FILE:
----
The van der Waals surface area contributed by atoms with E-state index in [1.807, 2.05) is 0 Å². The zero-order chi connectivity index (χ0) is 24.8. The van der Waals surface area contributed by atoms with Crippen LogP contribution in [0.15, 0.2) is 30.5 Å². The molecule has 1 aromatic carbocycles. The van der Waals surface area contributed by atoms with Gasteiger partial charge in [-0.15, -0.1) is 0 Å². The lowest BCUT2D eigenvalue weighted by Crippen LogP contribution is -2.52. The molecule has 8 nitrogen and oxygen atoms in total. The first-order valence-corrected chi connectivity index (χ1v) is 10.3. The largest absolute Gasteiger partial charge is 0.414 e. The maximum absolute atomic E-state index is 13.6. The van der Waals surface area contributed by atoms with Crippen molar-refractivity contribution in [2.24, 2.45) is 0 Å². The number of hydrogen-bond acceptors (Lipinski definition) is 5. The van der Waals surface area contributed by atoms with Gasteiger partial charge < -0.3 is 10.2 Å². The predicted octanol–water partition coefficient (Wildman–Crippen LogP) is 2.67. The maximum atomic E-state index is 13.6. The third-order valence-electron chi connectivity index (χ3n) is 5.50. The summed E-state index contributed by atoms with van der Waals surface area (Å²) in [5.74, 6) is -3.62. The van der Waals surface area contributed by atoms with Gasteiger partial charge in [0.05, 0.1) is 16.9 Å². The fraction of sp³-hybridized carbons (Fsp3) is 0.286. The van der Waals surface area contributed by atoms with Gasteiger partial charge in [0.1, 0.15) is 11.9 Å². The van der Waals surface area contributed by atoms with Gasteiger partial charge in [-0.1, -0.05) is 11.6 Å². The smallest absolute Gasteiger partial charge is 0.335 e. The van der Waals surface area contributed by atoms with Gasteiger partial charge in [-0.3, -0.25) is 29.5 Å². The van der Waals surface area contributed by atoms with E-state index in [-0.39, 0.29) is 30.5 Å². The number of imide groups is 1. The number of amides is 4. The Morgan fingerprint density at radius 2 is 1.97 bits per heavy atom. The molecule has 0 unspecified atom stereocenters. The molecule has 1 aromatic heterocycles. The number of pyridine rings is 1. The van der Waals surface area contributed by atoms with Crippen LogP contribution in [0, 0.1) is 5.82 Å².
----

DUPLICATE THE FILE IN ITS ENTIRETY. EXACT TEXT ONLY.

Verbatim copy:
The van der Waals surface area contributed by atoms with E-state index in [1.807, 2.05) is 0 Å². The zero-order chi connectivity index (χ0) is 24.8. The van der Waals surface area contributed by atoms with Crippen LogP contribution in [0.15, 0.2) is 30.5 Å². The molecule has 1 aromatic carbocycles. The van der Waals surface area contributed by atoms with Gasteiger partial charge in [-0.15, -0.1) is 0 Å². The lowest BCUT2D eigenvalue weighted by Crippen LogP contribution is -2.52. The molecule has 8 nitrogen and oxygen atoms in total. The first-order valence-corrected chi connectivity index (χ1v) is 10.3. The largest absolute Gasteiger partial charge is 0.414 e. The maximum absolute atomic E-state index is 13.6. The van der Waals surface area contributed by atoms with Crippen molar-refractivity contribution in [2.24, 2.45) is 0 Å². The number of hydrogen-bond acceptors (Lipinski definition) is 5. The van der Waals surface area contributed by atoms with Gasteiger partial charge < -0.3 is 10.2 Å². The predicted octanol–water partition coefficient (Wildman–Crippen LogP) is 2.67. The maximum atomic E-state index is 13.6. The third-order valence-electron chi connectivity index (χ3n) is 5.50. The summed E-state index contributed by atoms with van der Waals surface area (Å²) in [5.74, 6) is -3.62. The van der Waals surface area contributed by atoms with Gasteiger partial charge in [0.05, 0.1) is 16.9 Å². The fraction of sp³-hybridized carbons (Fsp3) is 0.286. The van der Waals surface area contributed by atoms with Gasteiger partial charge in [0.1, 0.15) is 11.9 Å². The van der Waals surface area contributed by atoms with Gasteiger partial charge in [-0.1, -0.05) is 11.6 Å². The smallest absolute Gasteiger partial charge is 0.335 e. The van der Waals surface area contributed by atoms with Gasteiger partial charge in [-0.3, -0.25) is 29.5 Å². The van der Waals surface area contributed by atoms with E-state index in [-0.39, 0.29) is 30.5 Å². The number of imide groups is 1. The number of amides is 4. The Morgan fingerprint density at radius 2 is 1.97 bits per heavy atom. The molecule has 0 unspecified atom stereocenters. The molecule has 1 aromatic heterocycles. The number of pyridine rings is 1. The van der Waals surface area contributed by atoms with Crippen LogP contribution in [0, 0.1) is 5.82 Å².